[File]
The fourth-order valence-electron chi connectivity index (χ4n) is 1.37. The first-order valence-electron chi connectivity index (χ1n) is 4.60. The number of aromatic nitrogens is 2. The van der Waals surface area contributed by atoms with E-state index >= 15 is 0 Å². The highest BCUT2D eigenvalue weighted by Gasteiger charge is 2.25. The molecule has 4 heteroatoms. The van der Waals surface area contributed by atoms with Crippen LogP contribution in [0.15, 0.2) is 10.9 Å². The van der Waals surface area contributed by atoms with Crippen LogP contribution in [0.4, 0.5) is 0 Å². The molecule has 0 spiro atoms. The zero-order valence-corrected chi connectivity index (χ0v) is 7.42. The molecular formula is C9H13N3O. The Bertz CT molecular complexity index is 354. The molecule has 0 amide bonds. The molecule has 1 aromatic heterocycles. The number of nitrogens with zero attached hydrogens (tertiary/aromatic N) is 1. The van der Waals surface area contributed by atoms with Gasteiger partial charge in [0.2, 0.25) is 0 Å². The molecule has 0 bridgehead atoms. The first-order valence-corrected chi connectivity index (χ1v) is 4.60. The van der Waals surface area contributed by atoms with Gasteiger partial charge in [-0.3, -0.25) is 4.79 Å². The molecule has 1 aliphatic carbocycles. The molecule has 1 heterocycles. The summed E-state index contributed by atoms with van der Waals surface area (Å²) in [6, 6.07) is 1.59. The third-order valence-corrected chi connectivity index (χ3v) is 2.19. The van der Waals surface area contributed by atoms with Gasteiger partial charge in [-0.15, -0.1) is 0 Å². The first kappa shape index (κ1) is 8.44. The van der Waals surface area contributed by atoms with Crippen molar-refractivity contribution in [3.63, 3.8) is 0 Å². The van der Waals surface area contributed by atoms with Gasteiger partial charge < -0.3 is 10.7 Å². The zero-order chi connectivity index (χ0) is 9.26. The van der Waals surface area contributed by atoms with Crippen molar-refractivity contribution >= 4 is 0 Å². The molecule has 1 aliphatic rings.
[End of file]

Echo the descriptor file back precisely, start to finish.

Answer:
The fourth-order valence-electron chi connectivity index (χ4n) is 1.37. The first-order valence-electron chi connectivity index (χ1n) is 4.60. The number of aromatic nitrogens is 2. The van der Waals surface area contributed by atoms with E-state index >= 15 is 0 Å². The highest BCUT2D eigenvalue weighted by Gasteiger charge is 2.25. The molecule has 4 heteroatoms. The van der Waals surface area contributed by atoms with Crippen LogP contribution in [0.15, 0.2) is 10.9 Å². The van der Waals surface area contributed by atoms with Crippen LogP contribution in [0.4, 0.5) is 0 Å². The molecule has 0 spiro atoms. The zero-order valence-corrected chi connectivity index (χ0v) is 7.42. The molecular formula is C9H13N3O. The Bertz CT molecular complexity index is 354. The molecule has 0 amide bonds. The molecule has 1 aromatic heterocycles. The number of nitrogens with zero attached hydrogens (tertiary/aromatic N) is 1. The van der Waals surface area contributed by atoms with Gasteiger partial charge in [0.2, 0.25) is 0 Å². The molecule has 0 bridgehead atoms. The first-order valence-corrected chi connectivity index (χ1v) is 4.60. The van der Waals surface area contributed by atoms with Gasteiger partial charge in [-0.3, -0.25) is 4.79 Å². The molecule has 1 aliphatic carbocycles. The molecule has 1 heterocycles. The summed E-state index contributed by atoms with van der Waals surface area (Å²) in [6, 6.07) is 1.59. The third-order valence-corrected chi connectivity index (χ3v) is 2.19. The van der Waals surface area contributed by atoms with Gasteiger partial charge in [-0.15, -0.1) is 0 Å². The first kappa shape index (κ1) is 8.44. The van der Waals surface area contributed by atoms with Crippen molar-refractivity contribution in [3.63, 3.8) is 0 Å². The van der Waals surface area contributed by atoms with Gasteiger partial charge < -0.3 is 10.7 Å². The zero-order chi connectivity index (χ0) is 9.26. The van der Waals surface area contributed by atoms with Crippen molar-refractivity contribution >= 4 is 0 Å². The molecule has 1 aliphatic rings.